Friday, July 23, 2010

The Art of Losing

The other night a certain person who is very close to me divulged a secret informing me that he never tries to win when he plays games. He in fact does not like to win and when we play board games and the like he purposely doesn’t put in 100%.

Immediately I have an ethical problem with this. Granted I am a sore loser, I can in fact be rather bitchy when I do not win BUT the only way for me to work on becoming a “good sport” is to occasionally lose WHEN someone gives it there all AND plays the game correctly.

I know my poor sportsmanship comes from a deep-seated competitive family. I do find it odd that I still suffer from such a subconscious need to be the best. To be better than. Even after all these years of learning how to critically examine, to dive deep into the theories of oppression, to understand our engrained system of capitalist control, I still am not able to lose gracefully.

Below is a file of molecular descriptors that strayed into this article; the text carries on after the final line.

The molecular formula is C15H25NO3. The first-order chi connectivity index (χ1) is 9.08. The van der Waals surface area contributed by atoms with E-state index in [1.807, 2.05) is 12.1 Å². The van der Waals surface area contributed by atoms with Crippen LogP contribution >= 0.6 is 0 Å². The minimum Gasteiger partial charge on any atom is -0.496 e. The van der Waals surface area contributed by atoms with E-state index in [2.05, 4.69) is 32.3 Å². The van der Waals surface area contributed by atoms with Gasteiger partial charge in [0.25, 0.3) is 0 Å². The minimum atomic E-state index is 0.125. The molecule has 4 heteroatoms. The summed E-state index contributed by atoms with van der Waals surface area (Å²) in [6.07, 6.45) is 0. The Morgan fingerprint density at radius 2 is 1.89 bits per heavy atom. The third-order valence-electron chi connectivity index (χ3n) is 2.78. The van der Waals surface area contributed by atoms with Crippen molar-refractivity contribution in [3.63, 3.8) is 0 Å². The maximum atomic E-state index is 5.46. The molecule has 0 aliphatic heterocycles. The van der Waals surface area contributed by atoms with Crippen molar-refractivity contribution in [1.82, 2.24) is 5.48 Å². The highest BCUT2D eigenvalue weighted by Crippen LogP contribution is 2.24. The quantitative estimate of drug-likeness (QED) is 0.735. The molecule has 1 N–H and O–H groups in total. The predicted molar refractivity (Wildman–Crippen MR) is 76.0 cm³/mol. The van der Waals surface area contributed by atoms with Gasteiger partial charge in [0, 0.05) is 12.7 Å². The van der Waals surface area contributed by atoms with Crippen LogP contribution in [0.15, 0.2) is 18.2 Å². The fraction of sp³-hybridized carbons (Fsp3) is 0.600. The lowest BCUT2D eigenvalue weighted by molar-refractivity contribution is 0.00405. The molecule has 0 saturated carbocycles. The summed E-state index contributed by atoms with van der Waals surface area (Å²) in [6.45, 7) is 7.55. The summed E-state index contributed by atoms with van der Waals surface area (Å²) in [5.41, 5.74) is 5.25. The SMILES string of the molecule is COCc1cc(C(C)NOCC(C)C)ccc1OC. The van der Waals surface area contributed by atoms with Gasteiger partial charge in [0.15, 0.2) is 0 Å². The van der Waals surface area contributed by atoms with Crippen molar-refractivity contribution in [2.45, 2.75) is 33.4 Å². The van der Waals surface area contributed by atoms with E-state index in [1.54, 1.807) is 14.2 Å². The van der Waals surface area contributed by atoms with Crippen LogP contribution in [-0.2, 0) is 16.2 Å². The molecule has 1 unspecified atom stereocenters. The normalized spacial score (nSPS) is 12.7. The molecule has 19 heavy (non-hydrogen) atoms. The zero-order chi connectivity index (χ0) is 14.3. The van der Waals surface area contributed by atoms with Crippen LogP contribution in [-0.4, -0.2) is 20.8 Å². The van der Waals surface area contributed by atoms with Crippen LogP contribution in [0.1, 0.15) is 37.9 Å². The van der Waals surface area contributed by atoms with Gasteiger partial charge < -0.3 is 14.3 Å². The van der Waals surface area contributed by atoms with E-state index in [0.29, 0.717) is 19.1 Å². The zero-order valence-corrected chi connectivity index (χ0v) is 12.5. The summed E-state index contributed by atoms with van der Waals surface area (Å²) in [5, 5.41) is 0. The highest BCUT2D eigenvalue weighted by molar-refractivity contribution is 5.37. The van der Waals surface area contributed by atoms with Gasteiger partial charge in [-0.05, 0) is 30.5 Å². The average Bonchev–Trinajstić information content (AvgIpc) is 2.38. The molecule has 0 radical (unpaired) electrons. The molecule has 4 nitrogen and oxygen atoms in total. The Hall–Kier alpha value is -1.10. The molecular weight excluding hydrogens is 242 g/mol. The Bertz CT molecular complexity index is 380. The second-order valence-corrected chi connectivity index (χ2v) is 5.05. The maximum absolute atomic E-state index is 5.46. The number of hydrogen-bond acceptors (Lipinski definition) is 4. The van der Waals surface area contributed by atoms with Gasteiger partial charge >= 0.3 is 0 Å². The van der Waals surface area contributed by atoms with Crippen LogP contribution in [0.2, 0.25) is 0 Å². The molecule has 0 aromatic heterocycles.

I do not take any pleasure in seeing the happiness of another’s victory over my own. Perhaps it’s the only-child syndrome. I do not have the selflessness of the oldest sibling. But selflessness in a competitive game is well, fucked up. What is the point in playing at all if one of you is purposely trying not to win, the only way this would even work is if you both were trying to purposely lose, either way you might as well not play at all. It’d deceitful at it’s best. I am not a 7-year-old child who needs a board game self-esteem booster. Granted I may need a self-esteem booster but I’m not going to get it playing Cranium or Twister that’s for sure.

In the end, I told this certain person that I refuse to play any more games with him until he chooses to actually play to win. I need to know that my victories mean something, that they are genuine. That I am a 100% winner, because I know deep in my heart I am.

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